There are a great many tiny blood vessels in the delicate lining of the nose
These small capillaries are easily broken. Any number of things can rupture some of these small vessels and cause a nosebleed. An accident or assault that results in a blow to the nose can cause your nose to bleed. If you put something in your nose, bleeding can result from the trauma.
Even just blowing your nose can start a nosebleed. Inflammation from a cold, an allergy, or dry winter air can cause the vessels to swell and rupture. You may even awaken with blood on your sheets or stain your nightclothes. When a nosebleed occurs from one of these causes, it seldom hurts. More uncomfortable causes include local infection, such as sinusitis, or systemic infections such as scarlet fever, malaria, or typhoid fever.
Blood can be swallowed during a nosebleed, especially one that occurs during the night. If enough blood is involved, you may vomit it up or pass a dark, tarry looking stool after the nosebleed has stopped.
The blood coming from the nose during a nosebleed can be a continuous stream or a small trickle. It may look as if you are losing a lot of blood, but not much blood is actually lost during the typical nosebleed.
Although a bloody nose, too especially one that comes on suddenly and without warning, can be unnerving, nosebleeds can usually be managed easily at home.
Like most wounds, ruptured capillaries inside the nose will heal completely in about ten days
Certain medical conditions can increase the likelihood of nosebleeds, among them high blood pressure, aplastic anemia, hemophilia, leukemia, Hodgkin's disease, rheumatic fever, thrombocytopenia, and severe liver disease. The use of certain drugs, notably anticoagulants(blood thinners) and aspirin, may be involved as well. Other factors that increase the possibility of nosebleeds include the prolonged use of nose drops, exposure to irritating chemicals, vitamin-C deficiency, high altitude, and a dry climate.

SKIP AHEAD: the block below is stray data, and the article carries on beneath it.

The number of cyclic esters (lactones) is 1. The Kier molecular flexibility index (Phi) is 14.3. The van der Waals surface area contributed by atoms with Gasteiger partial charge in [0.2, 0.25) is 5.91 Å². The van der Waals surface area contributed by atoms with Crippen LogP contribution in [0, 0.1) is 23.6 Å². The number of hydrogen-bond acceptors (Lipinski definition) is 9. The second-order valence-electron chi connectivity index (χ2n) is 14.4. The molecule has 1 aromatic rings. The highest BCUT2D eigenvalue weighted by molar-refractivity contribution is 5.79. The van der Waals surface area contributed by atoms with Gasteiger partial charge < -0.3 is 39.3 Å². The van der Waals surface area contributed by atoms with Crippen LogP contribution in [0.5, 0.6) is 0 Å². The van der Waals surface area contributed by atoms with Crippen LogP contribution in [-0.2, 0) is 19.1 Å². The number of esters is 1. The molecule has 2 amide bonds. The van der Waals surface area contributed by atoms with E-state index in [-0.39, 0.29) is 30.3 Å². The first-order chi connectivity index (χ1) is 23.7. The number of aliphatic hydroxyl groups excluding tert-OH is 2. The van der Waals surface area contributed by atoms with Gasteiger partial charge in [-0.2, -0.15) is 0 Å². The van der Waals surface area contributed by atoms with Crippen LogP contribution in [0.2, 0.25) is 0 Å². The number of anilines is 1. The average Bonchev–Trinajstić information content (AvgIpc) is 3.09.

- Vitamin C and bioflavonoids help prevent capillary fragility. Take 500 to 1,000 milligrams of each four times daily for two days after a nosebleed. Then take 500 milligrams of each twice a day for at least one month.
- Vitamin K helps the blood to clot more efficiently. If you suffer from recurring nosebleeds, take 25 micrograms once or twice daily for one month.
- Another way to stop a nosebleed too wet a bit of cotton or plain sterile gauze with white vinegar and place it in your nose. Leave it in place for at least ten minutes. The acid of the vinegar will gently cauterize the inside of the nose and stop the bleeding.
Prevention of Nose Bleeding
- If you develop a nosebleed, do the following:
- Calmly sit down in an upright position, not back in the chair. This will help to keep blood from going down the back of your throat. Breathe through your mouth.
- Tilt your head forward (not backward).
- Place your thumb and forefinger on either side of the bridge of your nose and pinch the soft part of your nose firmly for ten minutes without releasing. Apply pressure firmly enough to slow bleeding, but not so strongly as to cause discomfort. Pressure decreases the blood flow through the affected area, slowing bleeding. You can also place a cold compress on the bridge of your nose. This has not been proven to be effective but seems to help constrict the local blood vessels.
- After ten minutes, release the nostrils slowly and check to see if the bleeding has stopped. Avoid touching or blowing your nose. If the bleeding has not stopped, apply pressure for another ten-minute period.
- If your nose is still bleeding steadily after twenty minutes of pressure, call your health-care provider.
Also, Read Natural Home Remedies for Vomiting
Author: Dr. Izharul Hasan